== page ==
Tens of thousands of citizens take to the streets to oppose the government’s proposed amnesty deal for Catalan separatists. The controversial agreement, aimed at securing the support of pro-independence parties for the Prime Minister Pedro Sánchez‘s bid for a new term.
The proposed amnesty law, if enacted, would extend clemency to hundreds of individuals involved in the illegal secession attempt, including high-profile figures like Carles Puigdemont, who fled to Brussels to evade prosecution.
Sánchez, the leader of the Spanish Socialist Workers’ Party (PSOE), defends the amnesty deal as a means to foster national coexistence after the events of 2017.
However, his political adversaries, particularly the conservative People’s Party (PP) led by Alberto Núñez Feijoo, condemn the move as a cynical ploy to retain power.
The issue of amnesty deal surfaced following a general election in July. While the PP emerged as the leading party, forming a government proved elusive, even with support from the far-right Vox party and other smaller groups.
The PSOE, along with its left-wing Sumar alliance partners, sought the backing of two main Catalan pro-independence parties by offering them the controversial amnesty. This deal has positioned Sánchez to secure the votes for his reappointment as prime minister.
The announcement of the amnesty deal has triggered protests across Spain, in major cities such as Madrid, Barcelona, Seville, and Valencia.
Tens of thousands have taken to the streets, expressing their discontent with effigies of Sánchez as Pinocchio and chants demanding prison for the prime minister.
With the PP claiming 500,000 participants in the Madrid rally, while the government’s delegate to the region puts the figure at 80,000.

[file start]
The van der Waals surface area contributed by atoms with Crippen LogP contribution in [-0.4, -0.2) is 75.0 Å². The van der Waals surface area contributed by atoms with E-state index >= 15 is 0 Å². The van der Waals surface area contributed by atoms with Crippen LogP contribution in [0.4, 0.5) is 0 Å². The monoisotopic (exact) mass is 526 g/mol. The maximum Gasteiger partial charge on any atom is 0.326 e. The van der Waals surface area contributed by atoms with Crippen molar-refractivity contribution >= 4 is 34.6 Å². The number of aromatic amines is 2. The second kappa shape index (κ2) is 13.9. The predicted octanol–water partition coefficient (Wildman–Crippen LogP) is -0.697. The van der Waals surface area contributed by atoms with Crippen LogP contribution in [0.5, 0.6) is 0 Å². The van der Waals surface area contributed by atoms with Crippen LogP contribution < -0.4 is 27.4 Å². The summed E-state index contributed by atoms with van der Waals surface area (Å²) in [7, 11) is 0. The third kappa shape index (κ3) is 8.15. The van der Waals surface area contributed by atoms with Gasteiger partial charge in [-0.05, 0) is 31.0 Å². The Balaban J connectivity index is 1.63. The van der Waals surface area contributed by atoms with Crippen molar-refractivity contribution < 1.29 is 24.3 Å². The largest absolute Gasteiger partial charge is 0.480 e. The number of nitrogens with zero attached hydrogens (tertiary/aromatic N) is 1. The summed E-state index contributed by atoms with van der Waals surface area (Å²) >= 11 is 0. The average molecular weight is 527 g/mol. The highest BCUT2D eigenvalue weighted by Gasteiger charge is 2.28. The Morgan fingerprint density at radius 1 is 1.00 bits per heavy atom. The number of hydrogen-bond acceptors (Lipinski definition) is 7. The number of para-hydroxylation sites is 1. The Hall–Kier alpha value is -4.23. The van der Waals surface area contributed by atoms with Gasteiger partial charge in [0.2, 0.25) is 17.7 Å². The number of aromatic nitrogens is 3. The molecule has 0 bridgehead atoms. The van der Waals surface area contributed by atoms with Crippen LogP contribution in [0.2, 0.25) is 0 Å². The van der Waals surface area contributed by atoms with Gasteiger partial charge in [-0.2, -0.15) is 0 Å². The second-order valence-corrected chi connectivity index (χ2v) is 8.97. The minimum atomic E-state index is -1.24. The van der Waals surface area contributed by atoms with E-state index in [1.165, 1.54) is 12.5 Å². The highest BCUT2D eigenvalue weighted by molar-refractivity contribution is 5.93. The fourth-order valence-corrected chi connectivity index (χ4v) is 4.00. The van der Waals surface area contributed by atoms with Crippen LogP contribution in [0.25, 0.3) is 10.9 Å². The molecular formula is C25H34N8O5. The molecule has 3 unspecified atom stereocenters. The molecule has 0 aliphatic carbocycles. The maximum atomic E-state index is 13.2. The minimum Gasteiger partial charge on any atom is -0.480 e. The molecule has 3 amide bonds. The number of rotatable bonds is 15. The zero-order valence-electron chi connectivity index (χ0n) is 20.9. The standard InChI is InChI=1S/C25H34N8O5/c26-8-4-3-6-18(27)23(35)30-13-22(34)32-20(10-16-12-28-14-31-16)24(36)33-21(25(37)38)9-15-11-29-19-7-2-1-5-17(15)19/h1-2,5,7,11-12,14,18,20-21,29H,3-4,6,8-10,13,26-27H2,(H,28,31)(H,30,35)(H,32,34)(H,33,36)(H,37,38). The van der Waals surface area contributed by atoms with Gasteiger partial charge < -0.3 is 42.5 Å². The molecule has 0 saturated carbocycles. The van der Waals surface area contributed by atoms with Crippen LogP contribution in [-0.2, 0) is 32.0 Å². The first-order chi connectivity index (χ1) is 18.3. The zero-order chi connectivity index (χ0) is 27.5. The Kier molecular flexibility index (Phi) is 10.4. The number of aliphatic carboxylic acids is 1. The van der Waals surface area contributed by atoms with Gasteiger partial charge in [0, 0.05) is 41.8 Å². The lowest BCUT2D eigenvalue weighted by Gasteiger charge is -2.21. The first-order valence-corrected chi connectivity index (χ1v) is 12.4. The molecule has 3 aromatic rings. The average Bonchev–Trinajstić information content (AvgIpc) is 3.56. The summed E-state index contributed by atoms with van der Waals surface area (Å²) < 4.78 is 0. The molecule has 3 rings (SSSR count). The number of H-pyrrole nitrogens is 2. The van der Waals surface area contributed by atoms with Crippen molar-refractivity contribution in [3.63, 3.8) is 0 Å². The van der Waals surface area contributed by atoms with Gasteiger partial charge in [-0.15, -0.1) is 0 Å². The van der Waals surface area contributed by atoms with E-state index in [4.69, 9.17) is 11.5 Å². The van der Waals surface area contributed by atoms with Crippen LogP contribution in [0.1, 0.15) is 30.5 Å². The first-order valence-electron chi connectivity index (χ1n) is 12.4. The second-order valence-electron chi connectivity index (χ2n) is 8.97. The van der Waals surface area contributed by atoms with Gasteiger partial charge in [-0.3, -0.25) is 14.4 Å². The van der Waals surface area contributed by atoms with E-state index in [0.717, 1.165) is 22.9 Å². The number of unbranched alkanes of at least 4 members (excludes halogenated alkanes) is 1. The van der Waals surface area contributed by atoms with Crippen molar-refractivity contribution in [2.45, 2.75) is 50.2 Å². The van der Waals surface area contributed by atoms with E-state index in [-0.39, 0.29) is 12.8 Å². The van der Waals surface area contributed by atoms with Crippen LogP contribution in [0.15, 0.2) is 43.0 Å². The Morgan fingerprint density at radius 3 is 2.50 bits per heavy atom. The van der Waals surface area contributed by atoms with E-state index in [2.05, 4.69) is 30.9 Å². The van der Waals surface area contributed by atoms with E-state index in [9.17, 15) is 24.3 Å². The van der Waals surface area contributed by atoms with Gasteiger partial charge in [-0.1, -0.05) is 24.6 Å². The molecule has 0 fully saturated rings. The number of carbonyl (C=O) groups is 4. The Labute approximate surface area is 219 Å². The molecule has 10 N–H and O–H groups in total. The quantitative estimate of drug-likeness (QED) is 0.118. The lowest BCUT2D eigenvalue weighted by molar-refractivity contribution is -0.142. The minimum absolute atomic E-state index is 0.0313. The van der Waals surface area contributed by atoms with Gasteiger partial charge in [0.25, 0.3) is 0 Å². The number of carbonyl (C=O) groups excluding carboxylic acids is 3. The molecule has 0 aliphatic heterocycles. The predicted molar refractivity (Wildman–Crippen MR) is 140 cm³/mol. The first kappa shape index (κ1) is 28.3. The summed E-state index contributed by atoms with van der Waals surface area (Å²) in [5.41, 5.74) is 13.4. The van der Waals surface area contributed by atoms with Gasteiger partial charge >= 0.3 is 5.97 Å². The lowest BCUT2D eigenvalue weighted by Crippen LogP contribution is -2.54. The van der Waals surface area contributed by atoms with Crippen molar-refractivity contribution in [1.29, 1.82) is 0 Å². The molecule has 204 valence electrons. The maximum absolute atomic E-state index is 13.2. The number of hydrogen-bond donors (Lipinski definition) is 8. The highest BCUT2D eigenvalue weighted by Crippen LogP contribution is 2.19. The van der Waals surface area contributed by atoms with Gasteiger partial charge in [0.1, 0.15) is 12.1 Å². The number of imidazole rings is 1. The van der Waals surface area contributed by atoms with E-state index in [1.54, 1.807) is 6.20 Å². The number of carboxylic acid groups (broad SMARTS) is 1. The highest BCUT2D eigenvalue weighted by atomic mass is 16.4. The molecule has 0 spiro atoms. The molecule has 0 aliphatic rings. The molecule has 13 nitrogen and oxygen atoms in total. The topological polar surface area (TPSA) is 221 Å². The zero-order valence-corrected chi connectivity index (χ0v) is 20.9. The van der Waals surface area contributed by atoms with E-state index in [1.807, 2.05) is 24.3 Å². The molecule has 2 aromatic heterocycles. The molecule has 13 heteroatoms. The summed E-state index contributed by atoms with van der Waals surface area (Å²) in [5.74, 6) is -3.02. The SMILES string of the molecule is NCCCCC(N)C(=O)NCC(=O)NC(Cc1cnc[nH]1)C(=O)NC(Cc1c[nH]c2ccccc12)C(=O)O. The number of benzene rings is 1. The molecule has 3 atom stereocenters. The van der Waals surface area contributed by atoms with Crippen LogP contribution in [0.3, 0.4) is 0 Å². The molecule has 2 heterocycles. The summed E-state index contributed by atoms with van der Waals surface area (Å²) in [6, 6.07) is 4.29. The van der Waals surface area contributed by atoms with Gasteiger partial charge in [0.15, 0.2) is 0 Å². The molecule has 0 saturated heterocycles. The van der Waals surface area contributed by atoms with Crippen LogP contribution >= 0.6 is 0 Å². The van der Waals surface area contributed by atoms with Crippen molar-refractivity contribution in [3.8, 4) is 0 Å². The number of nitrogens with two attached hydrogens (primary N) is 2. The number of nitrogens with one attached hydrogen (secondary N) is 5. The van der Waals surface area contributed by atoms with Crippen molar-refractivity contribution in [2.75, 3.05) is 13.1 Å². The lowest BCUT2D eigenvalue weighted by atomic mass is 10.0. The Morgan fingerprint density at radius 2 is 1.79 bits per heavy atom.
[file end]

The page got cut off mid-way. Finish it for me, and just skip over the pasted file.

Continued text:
The visuals of the demonstrations, by Spanish flags and banners, convey a sense of urgency among citizens who fear a compromise of democracy.
Alberto Núñez Feijoo, leader of the PP, accused Sánchez of “buying his investiture in return for giving his partners judicial impunity.”
The rhetoric from the opposition suggests a deep-seated belief that the prime minister is compromising the principles of democracy for political gain.
Isabel Díaz Ayuso, the PP president of the Madrid region, went further, characterizing Sánchez’s actions as revealing a “totalitarian” project, claiming he is willing to suppress institutions and state powers to maintain his grip on power.
Santiago Abascal, leader of the far-right Vox party, describing the deal as a “coup d’état in capital letters” and calling for a peaceful mobilization beyond the initial protests.
These strong statements underscore the situation, with politicians on both sides portraying it as a moment in Spanish politics.
Sánchez urged the PP to show “good sense” and cease attempting to tensions. He defended the amnesty as a step toward social progress and coexistence, addressing the need to respect the results of the democratic process.
Sánchez painted the PP’s stance as aligning with the far-right, urging them to reject the “bear-hug of the far right” and abandon path.
The proposed amnesty aims to wipe away legal cases against those involved in the 2017 secession bid and protests.
Sánchez argues that this act of clemency will calm tensions within Catalonia, a more stable political environment.
The amnesty covers a period from the start of the push for independence in 2012 to 2023, concerns about interference in the judiciary.
Especially considering Puigdemont’s status as a controversial figure and the politically toxic nature of the Catalan independence issue.
The opposition views the amnesty as a political necessity for Sánchez to secure the backing of pro-independence parties and maintain a grip on power.
The demonstrations organized by the PP and Vox have seen outbreaks of violence, concerns about the potential for further escalation.
Stones, bottles, and fireworks thrown at police during recent rallies indicate a level of frustration and anger that is beyond dissent.
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